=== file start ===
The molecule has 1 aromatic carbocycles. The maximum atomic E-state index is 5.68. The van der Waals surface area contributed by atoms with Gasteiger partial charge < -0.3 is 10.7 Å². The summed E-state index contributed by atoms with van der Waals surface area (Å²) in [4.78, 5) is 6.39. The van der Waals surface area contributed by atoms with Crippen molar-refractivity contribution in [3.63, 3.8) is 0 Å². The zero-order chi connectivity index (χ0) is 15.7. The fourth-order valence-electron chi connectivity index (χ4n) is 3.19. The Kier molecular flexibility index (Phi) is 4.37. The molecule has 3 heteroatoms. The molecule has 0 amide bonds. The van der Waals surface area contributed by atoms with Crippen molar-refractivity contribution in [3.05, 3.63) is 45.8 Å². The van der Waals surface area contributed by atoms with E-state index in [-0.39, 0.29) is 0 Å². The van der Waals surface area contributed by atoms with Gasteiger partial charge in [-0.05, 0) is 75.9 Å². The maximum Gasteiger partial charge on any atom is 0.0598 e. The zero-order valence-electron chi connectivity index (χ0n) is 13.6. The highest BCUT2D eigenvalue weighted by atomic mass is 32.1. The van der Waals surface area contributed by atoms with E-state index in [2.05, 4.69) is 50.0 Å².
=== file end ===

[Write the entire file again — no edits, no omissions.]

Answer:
The molecule has 1 aromatic carbocycles. The maximum atomic E-state index is 5.68. The van der Waals surface area contributed by atoms with Gasteiger partial charge < -0.3 is 10.7 Å². The summed E-state index contributed by atoms with van der Waals surface area (Å²) in [4.78, 5) is 6.39. The van der Waals surface area contributed by atoms with Crippen molar-refractivity contribution in [3.63, 3.8) is 0 Å². The zero-order chi connectivity index (χ0) is 15.7. The fourth-order valence-electron chi connectivity index (χ4n) is 3.19. The Kier molecular flexibility index (Phi) is 4.37. The molecule has 3 heteroatoms. The molecule has 0 amide bonds. The van der Waals surface area contributed by atoms with Crippen molar-refractivity contribution in [3.05, 3.63) is 45.8 Å². The van der Waals surface area contributed by atoms with E-state index in [-0.39, 0.29) is 0 Å². The van der Waals surface area contributed by atoms with Gasteiger partial charge in [-0.05, 0) is 75.9 Å². The maximum Gasteiger partial charge on any atom is 0.0598 e. The zero-order valence-electron chi connectivity index (χ0n) is 13.6. The highest BCUT2D eigenvalue weighted by atomic mass is 32.1. The van der Waals surface area contributed by atoms with E-state index in [2.05, 4.69) is 50.0 Å².